1650: Hard-Won Unity.

Frijhoff, W. and M. Spies
New York: Palgrave Macmillan

Description from the Nederlands Letterenfonds / Dutch Foundation For Literature

This ambitious study presents the latest views on society during the famous Dutch Golden Age. No other general work treats the most important themes of Dutch culture so systematically. The book is more informative, more soundly researched and less speculative than Simon Schama’s The Embarrassment of Riches (1987). It is also an outstanding complement to Jonathan Israel’s great work, The Dutch Republic (1995), with its predominantly economic and political approach.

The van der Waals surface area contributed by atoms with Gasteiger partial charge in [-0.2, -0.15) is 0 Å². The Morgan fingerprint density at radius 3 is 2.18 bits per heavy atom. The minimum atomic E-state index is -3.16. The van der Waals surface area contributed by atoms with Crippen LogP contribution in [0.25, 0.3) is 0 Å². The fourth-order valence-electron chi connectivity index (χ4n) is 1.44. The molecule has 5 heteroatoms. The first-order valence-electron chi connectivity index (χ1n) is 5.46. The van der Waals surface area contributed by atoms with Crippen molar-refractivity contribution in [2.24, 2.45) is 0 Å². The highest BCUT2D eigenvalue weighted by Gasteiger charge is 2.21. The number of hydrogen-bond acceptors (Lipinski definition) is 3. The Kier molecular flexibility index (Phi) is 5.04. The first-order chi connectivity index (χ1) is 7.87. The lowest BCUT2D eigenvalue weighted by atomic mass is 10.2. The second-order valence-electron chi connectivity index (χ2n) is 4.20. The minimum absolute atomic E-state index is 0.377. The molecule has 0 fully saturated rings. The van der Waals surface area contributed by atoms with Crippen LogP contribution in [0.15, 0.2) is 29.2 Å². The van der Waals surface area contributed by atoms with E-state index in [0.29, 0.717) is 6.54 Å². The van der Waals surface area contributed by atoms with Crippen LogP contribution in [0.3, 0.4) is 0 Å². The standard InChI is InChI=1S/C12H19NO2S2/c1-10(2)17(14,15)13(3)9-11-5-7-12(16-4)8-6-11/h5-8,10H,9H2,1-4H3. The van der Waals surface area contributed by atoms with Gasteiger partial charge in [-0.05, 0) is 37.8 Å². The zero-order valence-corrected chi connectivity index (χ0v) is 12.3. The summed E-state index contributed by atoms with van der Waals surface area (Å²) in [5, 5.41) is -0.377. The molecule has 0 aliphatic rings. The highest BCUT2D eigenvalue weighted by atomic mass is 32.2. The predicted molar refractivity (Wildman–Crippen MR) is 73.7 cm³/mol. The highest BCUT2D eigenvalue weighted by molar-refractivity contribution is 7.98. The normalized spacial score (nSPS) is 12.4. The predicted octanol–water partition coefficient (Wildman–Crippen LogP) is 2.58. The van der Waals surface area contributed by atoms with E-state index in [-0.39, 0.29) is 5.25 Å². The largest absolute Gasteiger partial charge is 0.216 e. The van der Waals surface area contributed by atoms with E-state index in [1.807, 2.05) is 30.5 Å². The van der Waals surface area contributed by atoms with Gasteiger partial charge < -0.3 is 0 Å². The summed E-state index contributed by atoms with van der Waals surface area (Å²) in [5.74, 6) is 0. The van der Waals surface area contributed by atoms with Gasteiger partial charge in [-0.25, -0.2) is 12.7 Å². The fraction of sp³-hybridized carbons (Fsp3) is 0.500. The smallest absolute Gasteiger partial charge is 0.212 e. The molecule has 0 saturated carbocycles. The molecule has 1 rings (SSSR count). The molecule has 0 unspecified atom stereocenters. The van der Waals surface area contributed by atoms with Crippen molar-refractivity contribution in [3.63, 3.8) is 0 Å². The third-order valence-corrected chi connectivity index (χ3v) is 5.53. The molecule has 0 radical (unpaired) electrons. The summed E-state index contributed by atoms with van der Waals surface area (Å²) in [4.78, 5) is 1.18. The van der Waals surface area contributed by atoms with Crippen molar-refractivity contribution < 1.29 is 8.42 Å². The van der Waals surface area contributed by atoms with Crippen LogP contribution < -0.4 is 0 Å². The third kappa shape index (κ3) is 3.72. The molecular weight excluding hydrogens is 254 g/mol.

Although 1650 is the central year, the subject is examined in a much broader time frame, which makes the book an excellent introduction to seventeenth-century society in general. The national and international political situation is used as a backdrop for an analysis of such major centres of power as the stadtholder’s court and the municipal councils. Even more strongly, the book lays stress on the intellectual, professional and religious networks of which citizens could be members, and on the important role of family connections. Philosophy, religion and the arts are treated at length, and particular attention is paid to the ‘instruments of culture’, that is, to the institutions and media responsible for the dissemination of culture, including language, education and the printed word.

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